About the Book:
1936: At nineteen, Kitty was ready to leave behind the stifling control of her parents and all those constantly telling her how to live her life. Work at the Wintonvale Repatriation Hospital was her escape and a chance to be someone else.
Then she met soldier George Turner – and she heard her mother’s voice in her ear, warning of danger, of being that girl. Kitty told herself if she ever had her own daughter she’d never control her. She’d make sure her voice never left a mark behind.
1973: Growing up, Eleanor’s home was strained by sorrow and the echoes of war that silenced her parents. And always her mother, Kitty’s, bitterness, twisting and poisoning everything she touched. She thought she knew what made her parents this way … but Eleanor would never know all her mother’s secrets.
The demands of marriage, motherhood and looking after her daughter while her husband, Leon, is in Vietnam lay claim to Eleanor’s days. Nature, embracing curiosity and not being like her mother are Eleanor’s solace. But they are not enough when Leon’s darkness overwhelms. Both he and her mother leave their mark and use her child for their own ends. Afraid, unsure and alone, Eleanor will be driven to erase her mother’s voice in her head. But the question remains: can she bear the burden of her own secrets?
Vivid, deeply affecting and confronting, Blue Hour explores the beauty and violence in the world. Powerfully magnifying the fractures between a mother and a daughter, it reveals the brutal cost when we allow grief and trauma to reach down generations.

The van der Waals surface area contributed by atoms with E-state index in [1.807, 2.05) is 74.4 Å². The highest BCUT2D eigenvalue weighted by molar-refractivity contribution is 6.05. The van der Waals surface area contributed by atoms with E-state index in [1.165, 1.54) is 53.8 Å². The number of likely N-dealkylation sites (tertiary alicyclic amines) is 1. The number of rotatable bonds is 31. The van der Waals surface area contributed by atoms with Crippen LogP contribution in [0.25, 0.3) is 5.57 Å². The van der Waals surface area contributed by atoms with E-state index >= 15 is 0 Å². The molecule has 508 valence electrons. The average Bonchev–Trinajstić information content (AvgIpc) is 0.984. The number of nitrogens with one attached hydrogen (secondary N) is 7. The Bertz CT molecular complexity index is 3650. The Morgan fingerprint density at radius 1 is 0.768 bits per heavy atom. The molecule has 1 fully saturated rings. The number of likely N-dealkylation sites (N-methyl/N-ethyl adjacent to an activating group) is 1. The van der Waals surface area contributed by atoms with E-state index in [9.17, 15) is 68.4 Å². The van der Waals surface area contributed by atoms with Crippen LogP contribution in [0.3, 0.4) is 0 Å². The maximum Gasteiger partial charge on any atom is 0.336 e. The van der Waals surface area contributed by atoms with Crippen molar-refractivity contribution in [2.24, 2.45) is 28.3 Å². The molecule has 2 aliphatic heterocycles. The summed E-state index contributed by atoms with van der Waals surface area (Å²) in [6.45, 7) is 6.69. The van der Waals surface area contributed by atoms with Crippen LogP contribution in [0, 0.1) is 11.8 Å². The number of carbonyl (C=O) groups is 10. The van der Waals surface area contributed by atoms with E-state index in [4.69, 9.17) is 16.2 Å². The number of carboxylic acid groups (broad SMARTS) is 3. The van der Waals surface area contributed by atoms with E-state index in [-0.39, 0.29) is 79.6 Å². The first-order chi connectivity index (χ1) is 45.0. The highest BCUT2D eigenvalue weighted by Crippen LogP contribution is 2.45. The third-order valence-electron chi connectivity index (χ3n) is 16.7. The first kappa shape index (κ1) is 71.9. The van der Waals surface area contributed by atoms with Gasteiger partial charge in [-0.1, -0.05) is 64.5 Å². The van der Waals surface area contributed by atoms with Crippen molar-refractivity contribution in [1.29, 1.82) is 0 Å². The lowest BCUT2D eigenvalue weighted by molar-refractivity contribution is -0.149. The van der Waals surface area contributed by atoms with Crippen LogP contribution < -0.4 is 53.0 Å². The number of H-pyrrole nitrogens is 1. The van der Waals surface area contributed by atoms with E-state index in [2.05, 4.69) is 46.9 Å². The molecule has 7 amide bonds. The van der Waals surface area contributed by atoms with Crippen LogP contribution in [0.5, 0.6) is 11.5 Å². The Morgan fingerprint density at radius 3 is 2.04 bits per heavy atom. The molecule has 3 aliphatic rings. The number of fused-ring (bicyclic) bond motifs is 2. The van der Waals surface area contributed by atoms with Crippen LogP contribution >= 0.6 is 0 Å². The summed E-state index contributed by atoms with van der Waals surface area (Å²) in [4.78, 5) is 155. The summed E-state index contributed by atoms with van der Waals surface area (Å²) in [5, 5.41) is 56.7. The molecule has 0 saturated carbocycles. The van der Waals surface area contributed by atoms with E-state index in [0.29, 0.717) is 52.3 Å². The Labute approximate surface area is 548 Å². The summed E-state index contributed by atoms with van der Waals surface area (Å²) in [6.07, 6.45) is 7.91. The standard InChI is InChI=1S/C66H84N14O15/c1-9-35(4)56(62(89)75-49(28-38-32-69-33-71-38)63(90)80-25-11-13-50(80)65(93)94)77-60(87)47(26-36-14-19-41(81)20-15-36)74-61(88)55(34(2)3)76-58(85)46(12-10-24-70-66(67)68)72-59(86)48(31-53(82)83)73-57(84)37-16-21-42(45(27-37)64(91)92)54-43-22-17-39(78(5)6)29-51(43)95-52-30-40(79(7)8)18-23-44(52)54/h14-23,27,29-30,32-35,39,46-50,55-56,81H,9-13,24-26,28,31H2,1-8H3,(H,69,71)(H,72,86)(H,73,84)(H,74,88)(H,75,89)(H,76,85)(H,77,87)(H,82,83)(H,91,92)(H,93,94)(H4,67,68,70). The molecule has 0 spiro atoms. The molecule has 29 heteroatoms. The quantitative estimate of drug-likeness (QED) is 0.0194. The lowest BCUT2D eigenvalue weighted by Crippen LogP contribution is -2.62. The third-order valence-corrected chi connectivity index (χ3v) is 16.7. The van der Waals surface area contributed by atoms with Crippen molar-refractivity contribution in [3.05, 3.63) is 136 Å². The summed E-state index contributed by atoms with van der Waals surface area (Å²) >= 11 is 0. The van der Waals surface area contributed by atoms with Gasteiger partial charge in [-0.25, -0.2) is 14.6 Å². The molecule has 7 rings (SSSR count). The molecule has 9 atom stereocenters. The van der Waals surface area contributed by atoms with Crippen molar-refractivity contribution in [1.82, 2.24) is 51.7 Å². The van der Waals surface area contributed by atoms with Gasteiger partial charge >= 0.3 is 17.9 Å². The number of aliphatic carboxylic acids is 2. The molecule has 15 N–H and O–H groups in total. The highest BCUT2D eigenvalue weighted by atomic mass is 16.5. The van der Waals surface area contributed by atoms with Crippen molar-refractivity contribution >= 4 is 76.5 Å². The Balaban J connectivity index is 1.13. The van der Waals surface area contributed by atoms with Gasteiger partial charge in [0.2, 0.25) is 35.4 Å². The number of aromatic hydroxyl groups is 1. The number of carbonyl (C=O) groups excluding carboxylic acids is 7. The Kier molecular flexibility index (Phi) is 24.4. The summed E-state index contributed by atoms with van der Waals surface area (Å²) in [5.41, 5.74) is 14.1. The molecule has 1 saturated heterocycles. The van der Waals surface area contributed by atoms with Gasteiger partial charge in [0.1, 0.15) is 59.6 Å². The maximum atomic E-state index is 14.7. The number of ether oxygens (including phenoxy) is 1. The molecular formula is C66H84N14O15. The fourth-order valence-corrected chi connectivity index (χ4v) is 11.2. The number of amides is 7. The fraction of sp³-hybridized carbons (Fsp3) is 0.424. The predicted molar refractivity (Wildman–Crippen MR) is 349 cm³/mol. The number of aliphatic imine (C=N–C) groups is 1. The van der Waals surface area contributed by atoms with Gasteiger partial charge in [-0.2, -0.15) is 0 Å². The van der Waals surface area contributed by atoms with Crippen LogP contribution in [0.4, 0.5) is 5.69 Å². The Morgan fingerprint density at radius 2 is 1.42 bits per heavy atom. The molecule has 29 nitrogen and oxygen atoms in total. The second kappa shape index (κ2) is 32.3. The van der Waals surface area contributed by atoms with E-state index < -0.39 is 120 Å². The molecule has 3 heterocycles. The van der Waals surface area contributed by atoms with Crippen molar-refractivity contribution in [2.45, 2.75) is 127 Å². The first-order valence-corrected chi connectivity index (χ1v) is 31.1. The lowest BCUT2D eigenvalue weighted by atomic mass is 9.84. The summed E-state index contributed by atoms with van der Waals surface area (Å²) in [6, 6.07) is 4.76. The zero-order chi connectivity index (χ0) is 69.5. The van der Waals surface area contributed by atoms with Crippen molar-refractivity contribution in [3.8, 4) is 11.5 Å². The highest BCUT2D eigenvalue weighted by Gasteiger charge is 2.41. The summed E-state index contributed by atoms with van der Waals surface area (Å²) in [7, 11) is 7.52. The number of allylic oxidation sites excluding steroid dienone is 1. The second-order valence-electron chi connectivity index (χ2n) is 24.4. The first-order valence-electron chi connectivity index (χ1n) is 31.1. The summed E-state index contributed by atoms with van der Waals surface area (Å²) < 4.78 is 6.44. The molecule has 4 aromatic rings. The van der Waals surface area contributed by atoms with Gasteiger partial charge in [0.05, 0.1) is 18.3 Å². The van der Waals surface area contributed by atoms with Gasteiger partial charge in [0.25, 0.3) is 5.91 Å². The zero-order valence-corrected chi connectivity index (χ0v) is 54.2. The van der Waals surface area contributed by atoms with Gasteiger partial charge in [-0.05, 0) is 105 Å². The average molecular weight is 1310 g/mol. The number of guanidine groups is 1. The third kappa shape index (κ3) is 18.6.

Published by Hachette Australia
Released June 2022
Wow. This novel left me speechless with its quiet power to unsettle and ignite reflection. It’s like a combined case study within the one family of the effects of PTSD, grief, inter-generational trauma, domestic violence, and depression. Loaded? Yes. Too much? Perhaps for some. There are certainly a wealth of triggers within this novel. However, I found it compelling, confronting, unsettling, thought provoking, and utterly heart-breaking. Schmidt is an incredible writer, just sensational. I remember feeling the same after reading her debut, See What I Have Done. She just has this immersive way of writing where all of your senses are tapped into. You can smell, taste, hear and feel so much, all from her words and the way in which she strings them together.
‘To see her mother like this: this woman who was incapable of respecting boundaries, incapable of holding back primal wants. When Eleanor had been vulnerable with Kitty, told her that she was struggling to find her footing as a new mother, that she was scared of not being enough for Amy, scared of being too much, that she wasn’t happy in her relationship with Leon, that she fantasised about him never coming home from war, that she wanted something bigger than just being a mother, that she was sorry that she couldn’t be more for her and George, that she wished Badger was around, that she wished, she wished, she wished…’
One thing that struck me as I was reading this novel: that there would have been a whole generation of women born to fathers who were suffering with PTSD from the second world war, who were the right age to marry men who would have then fought in Vietnam, bringing their own trauma home from that war. Until reading this novel and being inside Eleanor’s skin for the duration, I had never given that a single thought. A multi-pronged intergenerational trauma.
This one is recommended for fans of literary fiction who also are not triggered by stories heavy with themes of grief and mental illness. The ending was something I never saw coming, a turn in the story that was both shocking and brilliantly executed. Such a remarkable novel.
Thanks to the publisher for the review copy.